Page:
The Clock of Life
Nancy Klann-Moren (AnthonyAnn Books 2012, Trade Paperback) 354 pages, $14.99 cover price
“The bad news came on a Tuesday. I know 'cause it was Election Day. The only time to this day I didn't vote. November fifth, 1967. I was here at the store lookin over my sample ballot. About three in the afternoon, the phone rang. The Army chaplain on the other end didn't mince any words. He called from your house. He said J.L. was dead and Cassie'd asked for me.”
It strikes me that if the United States of America was a person, first of all it would personify as a male. There are all sorts of reasons for that judgment, however in general it is because the USA approaches the world with a certain overt cockiness, braggadocio and a resort to violence that seem like essentially male characteristics. Behind that masque of self-confidence is a strained being of self-doubt and self-criticism; a confused little boy trying his damndest to make sense of this life and all the questions and mysteries within it. He wants to do right, but what exactly does right involve?
One sees this outward-inward duality all through the lines of brilliant American literature. From the boldness and fear of Moby Dick, through the comic yet sharp social criticism of Tom Sawyer, the damaged heroes of Hemingway and the dark secrets of Faulkner's Snopes family – what the outside world is allowed to see is not necessarily what lies within.
There are more strains within this larger persona as well. Put bluntly, the overriding theme of American history has been racial and/or cultural prejudice. From the time of Pilgrims seeking religious freedom through the battles for racial and sexual equality, there has always been a dialectic argument as to what constitutes a clear Human Right as against what is a diminution of the so-called American Dream. That is as nearly impossible a task as your looking into a kaleidoscope, shaking it, then handing it to the next person and being annoyed that this dullard does not see exactly what you saw.
And lastly, there is so often the Christ-like model of good and righteous behaviour. One can make a pretty good argument that Jack Schaefer's Shane is the literary epitome of the 'man who knows right from wrong.' Atticus Finch in To Kill a Mockingbird is one such character, as is Tom Joad in Steinbeck's The Grapes of Wrath.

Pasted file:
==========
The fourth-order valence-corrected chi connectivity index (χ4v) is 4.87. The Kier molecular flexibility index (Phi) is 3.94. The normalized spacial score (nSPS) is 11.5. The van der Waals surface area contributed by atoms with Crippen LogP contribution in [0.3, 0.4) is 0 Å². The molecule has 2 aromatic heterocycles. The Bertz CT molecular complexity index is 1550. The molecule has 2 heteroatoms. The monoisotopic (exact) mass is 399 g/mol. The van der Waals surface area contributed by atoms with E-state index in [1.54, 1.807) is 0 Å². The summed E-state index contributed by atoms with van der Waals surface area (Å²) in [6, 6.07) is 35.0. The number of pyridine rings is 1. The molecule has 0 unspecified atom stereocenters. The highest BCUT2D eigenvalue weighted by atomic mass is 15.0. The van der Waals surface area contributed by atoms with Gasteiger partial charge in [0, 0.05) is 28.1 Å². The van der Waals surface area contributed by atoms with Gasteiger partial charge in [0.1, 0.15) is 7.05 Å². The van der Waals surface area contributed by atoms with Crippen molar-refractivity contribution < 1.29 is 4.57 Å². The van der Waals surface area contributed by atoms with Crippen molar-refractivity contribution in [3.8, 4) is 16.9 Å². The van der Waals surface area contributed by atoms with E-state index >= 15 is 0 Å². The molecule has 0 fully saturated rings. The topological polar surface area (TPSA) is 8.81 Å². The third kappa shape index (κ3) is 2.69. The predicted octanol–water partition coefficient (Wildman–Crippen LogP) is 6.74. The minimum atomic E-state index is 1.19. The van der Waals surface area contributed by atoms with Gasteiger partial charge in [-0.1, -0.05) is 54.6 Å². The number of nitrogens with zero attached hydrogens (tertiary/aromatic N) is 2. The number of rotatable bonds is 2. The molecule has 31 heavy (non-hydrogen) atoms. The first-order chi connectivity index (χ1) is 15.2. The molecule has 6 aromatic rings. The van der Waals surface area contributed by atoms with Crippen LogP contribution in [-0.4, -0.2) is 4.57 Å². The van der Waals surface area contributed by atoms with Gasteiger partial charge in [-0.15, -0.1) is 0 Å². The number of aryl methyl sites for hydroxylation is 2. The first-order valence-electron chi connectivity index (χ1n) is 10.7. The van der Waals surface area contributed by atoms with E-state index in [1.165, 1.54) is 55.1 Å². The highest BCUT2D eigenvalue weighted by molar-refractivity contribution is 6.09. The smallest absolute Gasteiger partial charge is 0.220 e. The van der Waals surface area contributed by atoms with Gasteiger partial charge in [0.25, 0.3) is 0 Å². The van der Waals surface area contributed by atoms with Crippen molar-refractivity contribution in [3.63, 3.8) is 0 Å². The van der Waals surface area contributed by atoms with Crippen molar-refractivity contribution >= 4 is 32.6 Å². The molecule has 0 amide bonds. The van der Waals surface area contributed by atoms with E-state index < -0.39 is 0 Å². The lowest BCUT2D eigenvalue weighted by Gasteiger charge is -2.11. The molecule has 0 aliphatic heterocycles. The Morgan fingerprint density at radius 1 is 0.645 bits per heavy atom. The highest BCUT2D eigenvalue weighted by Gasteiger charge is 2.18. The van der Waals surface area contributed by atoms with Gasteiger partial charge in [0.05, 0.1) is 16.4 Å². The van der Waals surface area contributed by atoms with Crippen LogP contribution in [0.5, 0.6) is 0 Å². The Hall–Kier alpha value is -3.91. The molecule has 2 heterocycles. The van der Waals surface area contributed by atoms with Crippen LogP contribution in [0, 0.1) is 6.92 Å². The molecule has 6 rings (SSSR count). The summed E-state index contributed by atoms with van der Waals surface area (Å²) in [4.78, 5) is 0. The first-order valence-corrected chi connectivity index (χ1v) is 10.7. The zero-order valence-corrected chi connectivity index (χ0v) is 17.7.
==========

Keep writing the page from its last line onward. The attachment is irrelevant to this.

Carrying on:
I wrote this quick overview of American literary themes not to show off; rather it is that Nancy Klann-Moren's The Clock of Life contains all of them without becoming a pedantic bore. That is no small feat and the result is an exceptionally fine and engrossing novel.
Taking place through the 1980s, specifically the early adolescence of Jason Lee Rainey, son of the late J.L. whose death in Vietnam is announced in the quote leading this review, The Clock of Life is essentially the story of Jason Lee discovering the story of the father he never knew. The late J.L. was a true believer in racial justice in his home state of Mississippi, marched alongside Dr King and of course was richly hated by the segregationist whites. Until he discovers a journal of his father's, Jason Lee knows nothing of this. His mother Cassie, J.L.'s young widow, tells Jason Lee nothing of his father's story.
So let us look at that. Is this a flaw in the novel? What mother would not tell her son the story of his own father, particularly when that story is one of heroism? Well, lots of them, to be truthful. For one thing, Cassie spends much of the novel still in a state of extended shock from J.L.'s death and she goes through a series of chemical dependencies to fend off Depression. That alone can lead to an objective silence. Also, having lost one beloved man to a desire for heroism, would she really want to send her son off on the same, possibly doomed path? So this is not just a literary device of holding off on the discovery; rather it is an empathetic drawing of Cassie as a fully-fleshed character.
It is also to be admired that Klann-Moren resists the urge to shove in a bunch of flashback scenes where J.L. is alive and talking. He is described well enough, particularly by his old friend Wally, yet he is allowed to remain somewhat mythic and ghostly. Good call. The qualities of the man are more important than the man himself. After all, supposedly we all know the lessons of Jesus, yet if you bumped into him on a busy street, would you recognize him?
And yes, race and racism pervades The Clock of Life just as much as it does To Kill a Mockingbird, this novel's closest kin. Cross-racial friendships are made yet are scorned by both blacks and whites, small battles are fought by blood brothers and needless to say, death can be the result when humiliation is the outcome of battle.
This is a fine, fine novel for all ages. Youth should read it to be inspired; those of us past youth should read it to be reminded of who we were meant to be.
Be seeing you.